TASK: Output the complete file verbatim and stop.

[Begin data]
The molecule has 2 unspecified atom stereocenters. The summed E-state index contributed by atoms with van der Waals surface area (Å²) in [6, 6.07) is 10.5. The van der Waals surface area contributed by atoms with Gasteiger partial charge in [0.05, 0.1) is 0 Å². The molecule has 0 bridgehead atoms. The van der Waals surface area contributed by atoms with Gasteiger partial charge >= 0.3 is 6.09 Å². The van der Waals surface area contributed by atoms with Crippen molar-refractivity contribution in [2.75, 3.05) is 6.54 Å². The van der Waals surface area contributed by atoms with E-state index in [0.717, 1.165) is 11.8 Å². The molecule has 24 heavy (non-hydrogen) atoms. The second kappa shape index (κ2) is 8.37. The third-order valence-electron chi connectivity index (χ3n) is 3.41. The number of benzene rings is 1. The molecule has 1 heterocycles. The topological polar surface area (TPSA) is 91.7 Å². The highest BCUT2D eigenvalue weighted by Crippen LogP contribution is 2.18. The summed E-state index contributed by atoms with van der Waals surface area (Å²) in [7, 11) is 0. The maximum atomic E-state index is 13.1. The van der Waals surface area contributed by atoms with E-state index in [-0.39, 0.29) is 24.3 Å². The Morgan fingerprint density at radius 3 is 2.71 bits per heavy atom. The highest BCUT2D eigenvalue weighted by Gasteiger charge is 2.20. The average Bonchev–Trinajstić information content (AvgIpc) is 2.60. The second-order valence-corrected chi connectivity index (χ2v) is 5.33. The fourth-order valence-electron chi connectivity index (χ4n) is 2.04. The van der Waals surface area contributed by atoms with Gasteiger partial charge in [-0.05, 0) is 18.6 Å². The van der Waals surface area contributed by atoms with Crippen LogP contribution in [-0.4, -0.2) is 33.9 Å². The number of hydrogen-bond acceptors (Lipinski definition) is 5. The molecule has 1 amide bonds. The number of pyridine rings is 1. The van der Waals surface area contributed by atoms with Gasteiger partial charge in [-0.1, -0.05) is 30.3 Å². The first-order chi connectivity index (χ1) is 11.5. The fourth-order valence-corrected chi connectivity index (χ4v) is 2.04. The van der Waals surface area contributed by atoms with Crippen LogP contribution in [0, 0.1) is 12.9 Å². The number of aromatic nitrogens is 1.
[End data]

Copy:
The molecule has 2 unspecified atom stereocenters. The summed E-state index contributed by atoms with van der Waals surface area (Å²) in [6, 6.07) is 10.5. The van der Waals surface area contributed by atoms with Gasteiger partial charge in [0.05, 0.1) is 0 Å². The molecule has 0 bridgehead atoms. The van der Waals surface area contributed by atoms with Gasteiger partial charge >= 0.3 is 6.09 Å². The van der Waals surface area contributed by atoms with Crippen molar-refractivity contribution in [2.75, 3.05) is 6.54 Å². The van der Waals surface area contributed by atoms with E-state index in [0.717, 1.165) is 11.8 Å². The molecule has 24 heavy (non-hydrogen) atoms. The second kappa shape index (κ2) is 8.37. The third-order valence-electron chi connectivity index (χ3n) is 3.41. The number of benzene rings is 1. The molecule has 1 heterocycles. The topological polar surface area (TPSA) is 91.7 Å². The highest BCUT2D eigenvalue weighted by Crippen LogP contribution is 2.18. The summed E-state index contributed by atoms with van der Waals surface area (Å²) in [7, 11) is 0. The maximum atomic E-state index is 13.1. The van der Waals surface area contributed by atoms with E-state index in [-0.39, 0.29) is 24.3 Å². The Morgan fingerprint density at radius 3 is 2.71 bits per heavy atom. The highest BCUT2D eigenvalue weighted by Gasteiger charge is 2.20. The average Bonchev–Trinajstić information content (AvgIpc) is 2.60. The second-order valence-corrected chi connectivity index (χ2v) is 5.33. The fourth-order valence-electron chi connectivity index (χ4n) is 2.04. The van der Waals surface area contributed by atoms with Gasteiger partial charge in [-0.05, 0) is 18.6 Å². The van der Waals surface area contributed by atoms with Crippen LogP contribution in [-0.4, -0.2) is 33.9 Å². The number of hydrogen-bond acceptors (Lipinski definition) is 5. The molecule has 1 amide bonds. The number of pyridine rings is 1. The van der Waals surface area contributed by atoms with Gasteiger partial charge in [-0.1, -0.05) is 30.3 Å². The first-order chi connectivity index (χ1) is 11.5. The fourth-order valence-corrected chi connectivity index (χ4v) is 2.04. The van der Waals surface area contributed by atoms with Crippen LogP contribution in [0, 0.1) is 12.9 Å². The number of aromatic nitrogens is 1.